SAMSARA : The ever turning wheel of life

Filmed over a period of almost five years and in twenty-five countries, SAMSARA transports us to sacred grounds, disaster zones, industrial sites, and natural wonders.  By dispensing with dialogue and descriptive text, SAMSARA subverts our expectations of a traditional documentary, instead encouraging our own inner interpretations inspired by images and music that infuses the ancient with the modern (via).

The following is a fusion of SAMSARA and BARAKA, a film of similar purpose and design.

That ending scene, of the monks destroying their brilliant masterpiece, is so fantastically powerful. And I can't decide where my own inner interpretation lands. Is it meaningless meaningless all is meaningless? Is it that I am here, that life exists. And identity. That the powerful play goes on and I may contribute a verse?

Or is it something else entirely?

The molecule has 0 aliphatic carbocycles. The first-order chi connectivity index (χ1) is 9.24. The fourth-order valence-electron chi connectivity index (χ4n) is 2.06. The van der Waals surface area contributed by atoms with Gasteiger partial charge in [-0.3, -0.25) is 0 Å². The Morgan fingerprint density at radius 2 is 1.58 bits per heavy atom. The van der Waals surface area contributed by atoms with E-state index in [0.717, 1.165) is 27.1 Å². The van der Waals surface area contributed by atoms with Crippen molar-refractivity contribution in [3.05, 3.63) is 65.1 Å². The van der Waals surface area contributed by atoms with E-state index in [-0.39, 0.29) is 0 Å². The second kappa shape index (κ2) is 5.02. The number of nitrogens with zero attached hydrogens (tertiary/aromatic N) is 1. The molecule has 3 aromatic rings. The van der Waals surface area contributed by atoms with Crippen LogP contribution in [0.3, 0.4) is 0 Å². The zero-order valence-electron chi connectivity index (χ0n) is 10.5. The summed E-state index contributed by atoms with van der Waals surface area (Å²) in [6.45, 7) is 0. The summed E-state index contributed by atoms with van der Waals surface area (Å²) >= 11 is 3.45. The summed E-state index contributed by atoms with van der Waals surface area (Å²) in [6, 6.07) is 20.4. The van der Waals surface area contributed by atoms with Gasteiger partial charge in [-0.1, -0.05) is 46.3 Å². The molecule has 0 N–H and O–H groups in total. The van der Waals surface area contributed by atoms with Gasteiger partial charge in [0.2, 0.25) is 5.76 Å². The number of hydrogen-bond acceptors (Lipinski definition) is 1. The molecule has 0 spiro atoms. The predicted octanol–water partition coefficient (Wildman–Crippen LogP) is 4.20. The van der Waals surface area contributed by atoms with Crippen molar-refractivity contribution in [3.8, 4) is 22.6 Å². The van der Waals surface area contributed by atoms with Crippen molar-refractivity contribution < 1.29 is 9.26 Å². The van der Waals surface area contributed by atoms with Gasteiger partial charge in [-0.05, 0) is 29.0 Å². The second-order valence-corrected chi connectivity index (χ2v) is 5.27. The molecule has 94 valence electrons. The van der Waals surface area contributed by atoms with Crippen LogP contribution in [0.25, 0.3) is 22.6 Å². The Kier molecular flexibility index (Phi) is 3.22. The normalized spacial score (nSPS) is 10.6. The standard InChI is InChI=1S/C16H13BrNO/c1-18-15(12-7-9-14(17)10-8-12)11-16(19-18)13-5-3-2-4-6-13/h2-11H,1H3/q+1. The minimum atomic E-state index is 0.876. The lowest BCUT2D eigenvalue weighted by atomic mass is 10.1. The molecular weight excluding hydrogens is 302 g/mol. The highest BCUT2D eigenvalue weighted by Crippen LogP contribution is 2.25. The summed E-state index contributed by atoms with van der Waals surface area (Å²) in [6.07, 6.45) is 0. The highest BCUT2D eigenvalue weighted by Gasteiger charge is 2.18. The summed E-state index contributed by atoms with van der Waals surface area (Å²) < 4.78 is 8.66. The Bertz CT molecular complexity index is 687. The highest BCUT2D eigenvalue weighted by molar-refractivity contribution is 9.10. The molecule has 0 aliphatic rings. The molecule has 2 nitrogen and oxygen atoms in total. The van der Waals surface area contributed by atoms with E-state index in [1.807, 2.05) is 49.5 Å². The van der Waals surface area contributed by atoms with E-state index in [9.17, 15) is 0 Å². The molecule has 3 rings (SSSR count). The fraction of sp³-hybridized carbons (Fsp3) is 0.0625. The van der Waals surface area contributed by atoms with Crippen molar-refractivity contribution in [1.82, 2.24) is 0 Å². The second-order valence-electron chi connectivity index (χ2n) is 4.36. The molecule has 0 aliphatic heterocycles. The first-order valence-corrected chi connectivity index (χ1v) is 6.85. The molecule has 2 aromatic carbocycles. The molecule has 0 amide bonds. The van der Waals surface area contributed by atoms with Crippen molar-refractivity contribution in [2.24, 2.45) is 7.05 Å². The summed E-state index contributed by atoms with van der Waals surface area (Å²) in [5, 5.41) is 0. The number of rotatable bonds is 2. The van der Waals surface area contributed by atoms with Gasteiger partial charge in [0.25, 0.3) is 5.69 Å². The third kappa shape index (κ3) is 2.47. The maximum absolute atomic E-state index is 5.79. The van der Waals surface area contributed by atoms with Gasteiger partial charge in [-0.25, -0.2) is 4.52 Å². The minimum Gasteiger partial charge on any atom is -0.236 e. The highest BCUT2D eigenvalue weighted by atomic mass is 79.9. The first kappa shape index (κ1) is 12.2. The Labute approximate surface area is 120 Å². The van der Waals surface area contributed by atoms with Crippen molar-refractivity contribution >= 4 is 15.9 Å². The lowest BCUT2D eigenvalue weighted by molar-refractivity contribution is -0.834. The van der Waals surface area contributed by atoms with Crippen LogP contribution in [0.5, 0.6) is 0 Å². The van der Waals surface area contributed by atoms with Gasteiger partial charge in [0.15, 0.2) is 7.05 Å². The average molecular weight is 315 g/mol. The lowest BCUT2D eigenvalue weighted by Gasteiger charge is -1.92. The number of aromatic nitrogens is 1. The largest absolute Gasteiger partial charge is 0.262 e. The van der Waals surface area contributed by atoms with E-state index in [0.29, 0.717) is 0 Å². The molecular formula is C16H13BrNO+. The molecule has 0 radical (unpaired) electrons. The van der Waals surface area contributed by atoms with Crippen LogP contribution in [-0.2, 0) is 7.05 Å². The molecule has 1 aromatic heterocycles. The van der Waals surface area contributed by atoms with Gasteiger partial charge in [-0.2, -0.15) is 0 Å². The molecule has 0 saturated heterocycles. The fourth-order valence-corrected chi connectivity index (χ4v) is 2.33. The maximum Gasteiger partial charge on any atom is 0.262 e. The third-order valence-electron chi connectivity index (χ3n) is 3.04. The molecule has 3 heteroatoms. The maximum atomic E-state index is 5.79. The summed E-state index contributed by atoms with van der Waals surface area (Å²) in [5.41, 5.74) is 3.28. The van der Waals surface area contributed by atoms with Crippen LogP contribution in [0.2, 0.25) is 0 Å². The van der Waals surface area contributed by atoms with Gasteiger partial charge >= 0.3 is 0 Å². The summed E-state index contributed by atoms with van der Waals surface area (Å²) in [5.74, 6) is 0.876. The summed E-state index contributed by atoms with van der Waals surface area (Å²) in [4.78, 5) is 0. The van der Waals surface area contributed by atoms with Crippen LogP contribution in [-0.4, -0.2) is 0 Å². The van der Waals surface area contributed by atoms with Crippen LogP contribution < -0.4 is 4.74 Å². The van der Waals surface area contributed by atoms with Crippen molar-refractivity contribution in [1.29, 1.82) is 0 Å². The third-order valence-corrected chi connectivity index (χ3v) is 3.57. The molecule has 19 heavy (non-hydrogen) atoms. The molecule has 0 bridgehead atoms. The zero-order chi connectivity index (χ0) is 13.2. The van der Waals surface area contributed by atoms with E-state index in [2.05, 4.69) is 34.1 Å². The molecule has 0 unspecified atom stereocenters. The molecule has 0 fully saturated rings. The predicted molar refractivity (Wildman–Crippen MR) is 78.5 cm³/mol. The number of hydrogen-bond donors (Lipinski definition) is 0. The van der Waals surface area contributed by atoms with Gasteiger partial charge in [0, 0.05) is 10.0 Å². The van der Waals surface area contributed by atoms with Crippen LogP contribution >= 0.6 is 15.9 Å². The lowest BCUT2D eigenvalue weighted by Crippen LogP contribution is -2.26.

I kind of like the idea that all humanity is a different color, making up a much larger work that will, inevitably, be destroyed - whatever that means.

But not yet.

Because "SAMSARA is a Sanskrit word that means 'the ever turning wheel of life,'" and at least for now, there is a lot of Life left for us to dance.


Even in jail.


Yet, there are some that never will. Or if they do, it won't be for life.

Because that too is part of the our reality and inner interpretation that I just quite understand.


"SAMSARA was filmed in 25 countries and produced over the course of almost 5 years." You can watch the full length movie on Amazon.



For more on . . .

-N- Stuff  :  Inspiring films about Humans  :  Inspiring Art  :  Documentaries